In the beginning, there was the Garden — the Boston Garden, that is. Built in 1928, it’s been home to the NBA Celtics and NHL Bruins, plus concerts, boxing and wrestling matches. Demolished in ’98, the “Gahden” was rebuilt to the tune of $160 million and reopened in 1995. Today it’s known as the TD Garden, and since it’s undergoing a $70 million facelift, the folks at our Onyx Hotel — it’s a stone’s throw from TD — wanted to share a few of the arena’s all-time highlights.
Then: Watching Bobby Orr literally fly through the air with his arms outstretched after scoring the goal that clinched the 1970 Stanley Cup championship against the St. Louis Blues.
Now: His Holiness the 14th Dalai Lama addressing the public on Nov. 1, 2014 — and donning a Boston Bruins cap!
Then: Elvis Presley in 1971. Jon Landau of Rolling Stone wrote: “He sings like an angel and moves like a ballerina, and he left me struck dumb.”
Now: Boston Strong: An Evening of Support and Celebration in 2013, which played a huge role in healing the city of Boston after the Boston Marathon bombing.
Then: The not-quite regulation-size hockey rink (191 feet by 83 feet wide as opposed to the NHL standard of 200 feet by 85 feet), giving the Bruins a distinct advantage over the opposition.
Now: The passion of the Boston fan base. Aiming to enhance their experience, TD Garden’s renovations (expected to be completed by summer) are setting a high-water mark for the rest of the industry. Think sleek, modern concourses and new concession offerings, as well as a refresh for the upscale Legends restaurant, a new Reebok pro shop, and arenawide technology that would make Batman bristle with jealousy.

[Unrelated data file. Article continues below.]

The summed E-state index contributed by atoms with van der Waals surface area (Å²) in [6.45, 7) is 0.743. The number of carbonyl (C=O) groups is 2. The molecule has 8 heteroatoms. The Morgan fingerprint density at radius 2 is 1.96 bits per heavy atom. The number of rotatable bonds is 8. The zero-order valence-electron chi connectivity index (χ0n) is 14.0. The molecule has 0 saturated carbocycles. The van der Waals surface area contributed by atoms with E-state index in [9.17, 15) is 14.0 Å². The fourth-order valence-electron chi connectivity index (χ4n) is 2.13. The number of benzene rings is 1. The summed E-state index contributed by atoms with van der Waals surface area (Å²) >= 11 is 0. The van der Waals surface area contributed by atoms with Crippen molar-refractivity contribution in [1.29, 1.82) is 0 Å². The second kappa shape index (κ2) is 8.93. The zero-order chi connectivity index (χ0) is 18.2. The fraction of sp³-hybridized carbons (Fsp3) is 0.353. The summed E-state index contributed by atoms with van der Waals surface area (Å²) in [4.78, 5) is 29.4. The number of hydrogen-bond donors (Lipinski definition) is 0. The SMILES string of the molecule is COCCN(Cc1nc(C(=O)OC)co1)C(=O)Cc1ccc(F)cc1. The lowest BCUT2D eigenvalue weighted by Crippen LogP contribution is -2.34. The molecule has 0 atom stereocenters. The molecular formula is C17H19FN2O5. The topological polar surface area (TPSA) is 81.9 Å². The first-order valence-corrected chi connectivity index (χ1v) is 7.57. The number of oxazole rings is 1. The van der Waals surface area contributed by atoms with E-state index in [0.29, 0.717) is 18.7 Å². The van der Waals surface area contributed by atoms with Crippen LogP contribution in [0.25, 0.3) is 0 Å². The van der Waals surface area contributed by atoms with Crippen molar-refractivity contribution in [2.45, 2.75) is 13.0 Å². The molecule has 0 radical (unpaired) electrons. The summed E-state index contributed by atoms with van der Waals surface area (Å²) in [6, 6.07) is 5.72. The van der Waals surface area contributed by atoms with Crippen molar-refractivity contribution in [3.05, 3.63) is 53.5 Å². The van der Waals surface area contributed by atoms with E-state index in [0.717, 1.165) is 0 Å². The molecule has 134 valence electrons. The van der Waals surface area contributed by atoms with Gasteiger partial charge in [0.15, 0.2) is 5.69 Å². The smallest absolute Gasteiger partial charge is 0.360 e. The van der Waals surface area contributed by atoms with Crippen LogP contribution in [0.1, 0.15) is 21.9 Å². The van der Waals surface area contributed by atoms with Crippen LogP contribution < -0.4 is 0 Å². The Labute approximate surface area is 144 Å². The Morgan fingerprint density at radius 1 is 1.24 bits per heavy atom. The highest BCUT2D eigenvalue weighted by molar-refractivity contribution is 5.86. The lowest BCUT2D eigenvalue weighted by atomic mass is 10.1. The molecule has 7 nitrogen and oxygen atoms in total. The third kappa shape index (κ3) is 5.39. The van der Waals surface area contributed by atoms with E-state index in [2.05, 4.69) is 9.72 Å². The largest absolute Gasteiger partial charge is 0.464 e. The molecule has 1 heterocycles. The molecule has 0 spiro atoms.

Defining Design Feature
Then: The famous parquet floor, much of which was cut up and sold as souvenirs in 1999 after the demolition. Today, the Celtics play on a parquet floor that combines old and new sections.
Now: The rafters and the 23 championship banners that hang from them. TD Garden has more championship pennants combined — 17 for the Celtics, six for the Bruins — than any other arena in North America. #Winning.
Best Food Draw
Then: Popcorn and peanuts. Which is ironic since Delaware North, the company that owns and operates TD Garden, was founded in 1915 as a popcorn-and-peanuts vending business by three brothers. That’s your basic American Dream achieved.
Now: With the renovations have come eight new concession stands featuring all kinds of food and beverages, including some local favorites. Pick up a chipotle-lime chicken taco at Taqueria, a lobster roll at Boston Common, or a super slice from Sal’s Pizza.
Then: Larry Bird and Julius Erving’s famous 1984 fight, which resulted in $30,500 worth of fines.
Now: Rajon Rondo and Kris Humphries fight during a Celtics–Nets game in 2012. Rondo was suspended two games, while Gerald Wallace was fined $35,000 and Kevin Garnett was fined $25,000 for “escalating the altercation.” Ouch!
Featured image courtesy Doug/Creative Commons.